Portion sizes for preschoolers

Is your preschooler getting enough or too much to eat?

Anyone raising a preschooler will notice their unpredictable eating patterns and habits. One day it can be a struggle to get them to eat much of anything, and the next it may seem like they are eating everything in sight. As children continue to grow and begin to exert their sense of independence, feeding them can be challenging. One point to remember is that children have small stomachs, so it is important to have meals and snacks scheduled and to follow the schedule so a familiar routine develops. When the child is familiar with the routine, they will know when meals and snacks are coming, which can help encourage healthy eating habits.

When you are planning meals and snacks the question is often posed, “what should my preschooler eat each day to be healthy?” MyPlate recommends the following for preschoolers from each of the food groups:

  • Fruits —1 1/2 cups
  • Vegetables — 1 1/2 cups
  • Dairy — 2 1/2 cups
  • Protein — 4 ounces
  • Grains — 5 ounces

As you plan meals and snacks incorporating items from MyPlate’s food groups, it is also important to take note of the portion sizes you are serving your preschooler.

  • One ounce of grain equals one slice of bread, 1/2 cup of rice or pasta or cooked cereal, one cup of ready to eat cereal, or 1/2 of a bun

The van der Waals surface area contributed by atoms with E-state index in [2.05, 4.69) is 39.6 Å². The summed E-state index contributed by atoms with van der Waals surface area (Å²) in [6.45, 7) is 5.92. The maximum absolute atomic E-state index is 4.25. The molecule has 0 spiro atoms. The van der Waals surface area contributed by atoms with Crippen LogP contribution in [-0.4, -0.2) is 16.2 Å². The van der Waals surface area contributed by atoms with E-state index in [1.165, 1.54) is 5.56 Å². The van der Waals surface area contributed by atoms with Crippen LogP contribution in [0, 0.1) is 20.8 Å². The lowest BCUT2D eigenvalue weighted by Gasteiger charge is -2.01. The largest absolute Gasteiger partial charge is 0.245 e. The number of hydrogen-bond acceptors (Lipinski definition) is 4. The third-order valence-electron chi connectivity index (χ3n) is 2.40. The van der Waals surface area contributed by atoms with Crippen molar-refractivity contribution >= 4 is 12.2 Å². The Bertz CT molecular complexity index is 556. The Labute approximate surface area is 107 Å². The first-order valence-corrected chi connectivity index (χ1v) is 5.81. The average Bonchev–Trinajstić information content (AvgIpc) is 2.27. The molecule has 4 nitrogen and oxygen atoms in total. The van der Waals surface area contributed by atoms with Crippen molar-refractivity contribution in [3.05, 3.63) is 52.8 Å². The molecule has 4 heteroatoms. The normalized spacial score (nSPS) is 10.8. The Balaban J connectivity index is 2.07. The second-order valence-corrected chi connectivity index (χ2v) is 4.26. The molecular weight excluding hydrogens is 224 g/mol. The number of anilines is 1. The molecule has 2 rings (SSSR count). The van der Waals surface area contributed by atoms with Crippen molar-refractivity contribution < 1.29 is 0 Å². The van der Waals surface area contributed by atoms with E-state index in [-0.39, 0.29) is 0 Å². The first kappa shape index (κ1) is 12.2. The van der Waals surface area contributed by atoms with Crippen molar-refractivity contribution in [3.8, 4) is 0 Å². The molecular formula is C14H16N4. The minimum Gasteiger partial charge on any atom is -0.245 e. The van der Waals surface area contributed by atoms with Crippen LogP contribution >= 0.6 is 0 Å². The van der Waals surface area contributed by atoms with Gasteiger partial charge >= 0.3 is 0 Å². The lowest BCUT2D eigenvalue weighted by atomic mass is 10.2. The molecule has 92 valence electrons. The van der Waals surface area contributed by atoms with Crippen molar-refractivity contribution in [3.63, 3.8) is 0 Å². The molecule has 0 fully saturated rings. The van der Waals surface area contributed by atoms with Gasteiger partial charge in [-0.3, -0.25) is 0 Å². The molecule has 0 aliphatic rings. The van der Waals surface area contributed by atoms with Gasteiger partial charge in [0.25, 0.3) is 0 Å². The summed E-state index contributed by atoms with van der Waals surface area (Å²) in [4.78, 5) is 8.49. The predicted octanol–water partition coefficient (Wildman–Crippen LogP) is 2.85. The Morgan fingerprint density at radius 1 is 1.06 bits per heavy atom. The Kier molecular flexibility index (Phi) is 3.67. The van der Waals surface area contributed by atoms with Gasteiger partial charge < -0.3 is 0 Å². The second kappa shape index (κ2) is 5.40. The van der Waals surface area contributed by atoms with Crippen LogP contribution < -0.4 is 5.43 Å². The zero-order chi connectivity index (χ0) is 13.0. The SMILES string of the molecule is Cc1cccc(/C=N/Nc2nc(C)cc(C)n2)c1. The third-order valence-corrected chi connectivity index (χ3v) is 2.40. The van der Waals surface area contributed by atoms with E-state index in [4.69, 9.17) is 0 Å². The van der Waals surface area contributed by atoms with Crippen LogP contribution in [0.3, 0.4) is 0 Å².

• One ounce of protein equals one egg, one ounce of chicken, beef or pork, one tablespoon of peanut butter, one slice of deli meat
  • One cup of fruits or vegetables equals 1/4 cup dried, 1/2 cup of fresh, frozen or canned fruit or vegetables
  • Once cup of dairy equals one cup of milk, yogurt

A sample snack idea with preschool size portions might be 1/2 cup apples with one tablespoon peanut butter and 1/2 cup of milk. For lunch, two ounces of hamburger, bun, 1/2 cup of milk, 1/2 cup grapes and 1/2 cup green beans.

As you plan, prepare and serve meals for your preschoolers, Michigan State University Extension encourages you to remember that smaller stomachs need smaller portions. Filling a young child’s plate to mirror the same portions contained on an adult’s plate may result in children eating too much or parents becoming upset that the child doesn’t eat enough. Make meal and snack time enjoyable by serving portion sizes perfect for your preschooler.

Did you find this article useful?